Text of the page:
Iran to the UNSC

Wednesday, March 08, 2006
The IAEA completed its report for the UNSC today with as stultifying language as ElBaradei has ever used, the IAEA can't "conclude that there are no undeclared nuclear materials or activities in Iran," IAEA Director General Mohamed ElBaradei said in a report to diplomats at the agency today. The Vienna-based IAEA voted Feb. 4 to report Iran to the UN Security Council pending ElBaradei's latest assessment.

The US called for a UNSC meeting as soon as possible and EU (and Russian) support for sanctions appears steady.

Iran continues to bluff and bluster while Israel Israel promises to act if the UNSC does not.

A review of NATO actions in Serbia may be in order for those who wonder what type of response might be generated against continued Iranian defiance. Also note that the campaign was conducted without either a UNSC action or Congressional approval.

3 comments:

Knucklehead said...

Anybody know if we've got deep penetrators and sub-2Kt nukes in inventory yet? Just askin'.

terrye said...

kncuk:

What do they call those things... spears? In fact I heard there was a kind of bomb that does not even use explosives. It goes deep and just collapses everything.

I heard the Pentagon was considering using them in NK.

Knucklehead said...

Terrye,

The physics of "bunker busting" are a tough nut to crack. Penetrating hardened facilities to roughly 100 or 150 feet is feasible with "spears" if they are made of the right material and shaped properly and the necessary velocity can be achieved and controlled (can't go too fast or too slow). 30, 50, 60 ft. is "easy" - that's the bunker buster stuff you see on History Channel.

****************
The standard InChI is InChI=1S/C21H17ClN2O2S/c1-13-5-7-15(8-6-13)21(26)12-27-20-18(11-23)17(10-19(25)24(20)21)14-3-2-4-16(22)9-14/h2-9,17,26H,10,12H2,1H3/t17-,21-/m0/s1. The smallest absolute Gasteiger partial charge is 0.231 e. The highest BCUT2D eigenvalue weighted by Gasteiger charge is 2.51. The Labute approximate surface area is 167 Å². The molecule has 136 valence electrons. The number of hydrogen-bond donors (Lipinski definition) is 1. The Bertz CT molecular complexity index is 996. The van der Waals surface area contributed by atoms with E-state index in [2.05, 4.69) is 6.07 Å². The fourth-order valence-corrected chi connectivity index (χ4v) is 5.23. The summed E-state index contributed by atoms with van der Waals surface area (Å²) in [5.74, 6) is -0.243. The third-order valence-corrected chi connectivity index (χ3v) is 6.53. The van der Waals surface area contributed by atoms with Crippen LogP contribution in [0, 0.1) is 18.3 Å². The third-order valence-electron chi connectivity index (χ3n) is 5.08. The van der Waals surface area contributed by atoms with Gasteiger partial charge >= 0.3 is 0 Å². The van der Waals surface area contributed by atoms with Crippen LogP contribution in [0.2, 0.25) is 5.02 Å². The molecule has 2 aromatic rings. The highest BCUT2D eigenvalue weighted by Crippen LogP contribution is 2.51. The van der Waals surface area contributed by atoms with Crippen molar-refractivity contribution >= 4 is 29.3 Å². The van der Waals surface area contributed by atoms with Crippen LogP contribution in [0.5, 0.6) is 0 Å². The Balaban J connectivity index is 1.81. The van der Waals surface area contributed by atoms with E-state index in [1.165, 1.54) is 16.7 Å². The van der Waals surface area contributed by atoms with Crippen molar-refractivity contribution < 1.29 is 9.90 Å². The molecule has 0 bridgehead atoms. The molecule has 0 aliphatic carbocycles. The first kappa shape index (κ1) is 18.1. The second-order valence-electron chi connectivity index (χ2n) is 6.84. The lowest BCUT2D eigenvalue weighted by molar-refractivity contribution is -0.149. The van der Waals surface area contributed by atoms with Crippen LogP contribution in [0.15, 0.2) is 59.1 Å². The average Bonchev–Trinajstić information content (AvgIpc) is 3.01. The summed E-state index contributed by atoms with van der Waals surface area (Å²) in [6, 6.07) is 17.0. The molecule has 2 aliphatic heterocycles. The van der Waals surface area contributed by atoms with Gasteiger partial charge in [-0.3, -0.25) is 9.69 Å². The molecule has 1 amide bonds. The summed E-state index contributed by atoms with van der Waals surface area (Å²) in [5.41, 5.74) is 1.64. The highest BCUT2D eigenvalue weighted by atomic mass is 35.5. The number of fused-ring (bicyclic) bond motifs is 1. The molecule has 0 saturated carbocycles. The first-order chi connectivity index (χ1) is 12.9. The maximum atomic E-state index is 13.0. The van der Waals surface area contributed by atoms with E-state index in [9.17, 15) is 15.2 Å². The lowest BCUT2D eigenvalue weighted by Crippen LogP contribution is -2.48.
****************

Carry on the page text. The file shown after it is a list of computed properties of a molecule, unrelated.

But punching a hole in something to a depth of 100 ft. or so doesn't guarantee much. Presumably you need to also destroy what's in there and, of course, it may be buried deeper than you can penetrate. That's where some serious explosives come into play.

To guarantee you destroy what needs destroying you have to get into 100s of kilotons of explosive blast range. That's "small nukes" territory.

An alternative is semi-permanently close the entry and ventilation points but that has a whole big range of problems. A clever bunker-builder (and the Russians and Germans surely fall into that category) will build redundancy into the ventilation - some air holes that aren't used until needed and, therefore, would be nearly impossible to detect and target.